Model Following Control Strategies and Human Interface Techniques for the Treatment of Time Delay During Teleoperation

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Hall, Sarah Elizabeth
Sanner, Robert M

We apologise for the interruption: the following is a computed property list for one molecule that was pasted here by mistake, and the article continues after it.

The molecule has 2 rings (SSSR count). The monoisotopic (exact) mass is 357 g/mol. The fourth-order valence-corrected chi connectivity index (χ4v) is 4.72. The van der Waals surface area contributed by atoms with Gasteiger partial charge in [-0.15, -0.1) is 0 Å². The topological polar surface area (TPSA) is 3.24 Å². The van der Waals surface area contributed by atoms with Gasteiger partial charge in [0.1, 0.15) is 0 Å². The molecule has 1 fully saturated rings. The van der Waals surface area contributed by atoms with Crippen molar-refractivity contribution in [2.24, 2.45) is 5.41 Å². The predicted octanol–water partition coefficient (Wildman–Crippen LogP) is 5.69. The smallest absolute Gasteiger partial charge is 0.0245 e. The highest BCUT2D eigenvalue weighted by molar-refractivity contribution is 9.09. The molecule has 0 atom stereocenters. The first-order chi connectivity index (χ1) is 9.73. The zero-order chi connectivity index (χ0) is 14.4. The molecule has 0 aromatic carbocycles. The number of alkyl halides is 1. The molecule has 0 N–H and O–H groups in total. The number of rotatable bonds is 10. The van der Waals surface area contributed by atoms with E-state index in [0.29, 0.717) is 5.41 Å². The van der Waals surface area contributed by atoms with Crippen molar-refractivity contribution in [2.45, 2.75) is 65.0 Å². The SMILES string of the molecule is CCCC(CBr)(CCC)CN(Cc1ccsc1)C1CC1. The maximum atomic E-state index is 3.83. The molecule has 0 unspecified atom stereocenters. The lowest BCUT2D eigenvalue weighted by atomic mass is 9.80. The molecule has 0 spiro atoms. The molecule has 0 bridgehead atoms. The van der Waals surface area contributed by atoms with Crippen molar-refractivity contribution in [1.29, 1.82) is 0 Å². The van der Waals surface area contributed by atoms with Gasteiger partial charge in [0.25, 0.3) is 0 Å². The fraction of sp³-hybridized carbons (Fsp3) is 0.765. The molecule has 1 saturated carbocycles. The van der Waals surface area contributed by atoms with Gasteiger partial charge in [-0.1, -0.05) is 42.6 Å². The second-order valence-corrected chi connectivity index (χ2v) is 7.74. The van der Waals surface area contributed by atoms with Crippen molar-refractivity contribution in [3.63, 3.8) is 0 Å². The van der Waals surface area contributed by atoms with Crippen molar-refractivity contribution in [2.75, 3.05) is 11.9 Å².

Teleoperation of remotely located space/underwater vehicles requires the human operator to interact with time delayed vehicle responses to issued commands. This often results in the adoption of a ``move and wait'' strategy whereby the vehicle operator waits to view the results of the previous command before issuing the next command. This work investigates combining a command display (CD) located at the operator control station with a model following controller residing on the remote vehicle to allow the teleoperator to interact with the vehicle in a more seamless manner in time delayed environments. Command displays differ from more traditional predictive displays in two major ways. First, in a CD system, a trajectory tracking controller is located on the remote vehicle; the teleoperator interacts with an ideal kinematic model of the vehicle at the control station, with the controller forcing the vehicle to fly the indicated trajectory. Second, model information resides on board the vehicle controller in a CD. In a predictor display system the prediction model is located at the control station. The utility of implementing a CD on a full 6 DOF dynamic simulation of an underwater remotely operated vehicle (UROV) is examined. The task involves 18 subjects maneuvering the UROV through an obstacle course. Sensitivity of the CD to model accuracy is addressed, i.e. does implementation of a vehicle controller capable of adaptation in the presence of model uncertainty improve performance. Successful implementation of an adaptive CD is demonstrated. Results indicate that the CD is instrumental in improving performance for teleoperated systems with signal transmission delays as seen by decreased completion times, improved accuracy and more consistent use of hand controllers. In addition, the CD proves surprisingly robust to model inaccuracy when time delay is present. On the other hand, results indicate that implementation of a CD may be contraindicated in the absence of time delay. There is evidence that discrepancies between the actual and desired vehicle due to controller accuracy may have confused the test subjects. Task completion times are higher and subjects are less accurate when the CD is implemented with no time delay.